is British pianist-composer Julie Sassoon
's first quartet recording. Sassoon's musical approach draws in equal measure on her classical training and on a love of jazz and improvised music. This marriage goes far beyond the translation of a pianistic technique from one musical area to another but becomes something far deeper and more powerfully emotionally moving in her hands.
The CD features life-and musical partner Lothar Ohlmeier
on reeds, along with a remarkably strong rhythm pairing in bassist Meinrad Kneer
and drummer Rudi Fischerlehner
. From the outset, the sense is of a group where the primary virtues are mutual respect, empathy and a confidence in each other's abilities. Its gently punning title is no accident.
The record opens slowly and delicately with "Cloud" and a long introduction with piano and drums, the ringing tones of the piano contrasting beautifully with chattering cymbals. Here and elsewhere, Sassoon is aware of the musical value of silence and she uses the sustain pedal to fine effect. There is a feeling of being held until Ohlmeier and Kneer enter to state the theme of the piece. In fact, it surprises how one's emotional reactions fluctuate as the music unfoldsfrom reflection and almost puzzlement to sadness, quiet wonder and a tentative joy.
Kneer opens "To Be" with a series of sustained notes that lead into a solo with an almost Spanish feel and then to a brief duet with the piano before drums and then soprano sax enter. It becomes clear that the architecture and thematic development of these pieces is built in this way, that is as a series of transitions between solos, duos, trios and the quartet. There is here, and elsewhere, a song-like quality to Sassoon's melodies established first through the repetition and then elaboration of musical motifs.
"This One's a Boy" begins with a fragmented dialogue between Ohlmeier on bass clarinet and Fischerlehner. The feeling here is tense and edgy before the quartet pick up a riff with a strong backbeat before the tune again fractures, leading into a piano-led section with keening voice punctuated at various by drums, clarinet or bass. With wave upon musical wave rising and falling, the main theme re-emerges this time slowly and less forcefully. Kneer's ensemble playing on this track is quite exceptional. Again, on "Wake Up Call," Sassoon builds tension through the episodic nature of the composition, quiet and ruminative at one moment, a steady pulse the next, a frantic outpouring the next. "Wake Up Call" features Fischerlehner to fine effect, his solo marking a contrast with the wild group performance led by Ohlmeier on soprano and quieter passage that preceded it. The quartet return briefly to the main theme before the piece closes abruptly. "Wake Up Call" is perhaps the strongest composition on what is a very strong set rich in unusual rhythms and harmonies.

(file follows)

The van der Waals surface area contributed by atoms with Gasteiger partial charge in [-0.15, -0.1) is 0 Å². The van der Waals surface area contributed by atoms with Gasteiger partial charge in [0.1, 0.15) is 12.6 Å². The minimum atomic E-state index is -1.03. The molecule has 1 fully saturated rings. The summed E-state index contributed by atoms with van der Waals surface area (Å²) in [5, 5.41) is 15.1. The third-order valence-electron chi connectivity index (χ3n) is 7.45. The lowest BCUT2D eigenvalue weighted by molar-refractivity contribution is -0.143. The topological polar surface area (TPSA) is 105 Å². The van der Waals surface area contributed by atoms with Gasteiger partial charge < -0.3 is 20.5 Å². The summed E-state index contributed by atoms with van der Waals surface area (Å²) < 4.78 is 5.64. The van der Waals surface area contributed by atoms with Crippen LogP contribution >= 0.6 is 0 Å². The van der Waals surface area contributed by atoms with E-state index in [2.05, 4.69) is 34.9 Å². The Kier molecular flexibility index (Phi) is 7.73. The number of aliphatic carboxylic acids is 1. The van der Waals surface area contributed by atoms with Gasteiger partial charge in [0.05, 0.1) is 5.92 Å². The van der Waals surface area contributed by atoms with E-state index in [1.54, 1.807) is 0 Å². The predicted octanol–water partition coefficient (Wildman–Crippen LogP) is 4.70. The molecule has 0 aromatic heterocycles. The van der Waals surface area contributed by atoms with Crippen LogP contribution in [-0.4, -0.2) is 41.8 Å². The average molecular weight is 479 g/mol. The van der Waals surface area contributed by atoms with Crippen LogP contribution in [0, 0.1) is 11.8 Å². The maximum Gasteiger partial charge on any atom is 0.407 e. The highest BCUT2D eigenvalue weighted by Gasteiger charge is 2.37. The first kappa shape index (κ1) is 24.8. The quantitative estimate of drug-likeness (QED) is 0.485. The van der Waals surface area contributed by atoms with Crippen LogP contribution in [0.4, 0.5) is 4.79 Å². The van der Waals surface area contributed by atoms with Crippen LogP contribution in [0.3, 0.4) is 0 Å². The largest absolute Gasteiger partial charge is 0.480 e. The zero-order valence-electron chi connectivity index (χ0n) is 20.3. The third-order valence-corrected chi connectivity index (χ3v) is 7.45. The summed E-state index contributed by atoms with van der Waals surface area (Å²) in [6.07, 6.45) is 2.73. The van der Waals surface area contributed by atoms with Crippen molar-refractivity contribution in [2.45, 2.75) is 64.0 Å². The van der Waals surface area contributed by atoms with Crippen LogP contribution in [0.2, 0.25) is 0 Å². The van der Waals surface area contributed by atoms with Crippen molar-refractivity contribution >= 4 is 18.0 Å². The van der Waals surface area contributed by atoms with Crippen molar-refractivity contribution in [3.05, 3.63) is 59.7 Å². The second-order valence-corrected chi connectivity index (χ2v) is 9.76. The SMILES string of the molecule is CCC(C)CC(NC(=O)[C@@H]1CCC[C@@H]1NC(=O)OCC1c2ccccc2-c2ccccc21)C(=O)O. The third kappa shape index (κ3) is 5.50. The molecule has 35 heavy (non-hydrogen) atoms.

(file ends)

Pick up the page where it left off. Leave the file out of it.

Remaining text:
"Expectations" and "White Notes (For JKM)" both add trumpeter Tom Arthurs
. "Expectations" is unexpected, even for a record so full of surprises. It opens almost ballad-like, tempting the listener to "expect" something more conventional but eventually explodes dramatically over repeating pedals from the piano and bass. "White Notes (For JKM)" begins with an exquisite trumpet cadenza and is the most simply piece compositionally. Arthurs' playing is heartfelt and deeply affecting and makes for a perfect close to a near perfect record.
Musical life in her adopted home of Berlin clearly suits Sassoon. Always a distinctive and bold voice as a performer and composer, Fourtune
finds her matched with four strong, individual but sympathetic musicians able to meet the challenges of her music and realise her vision.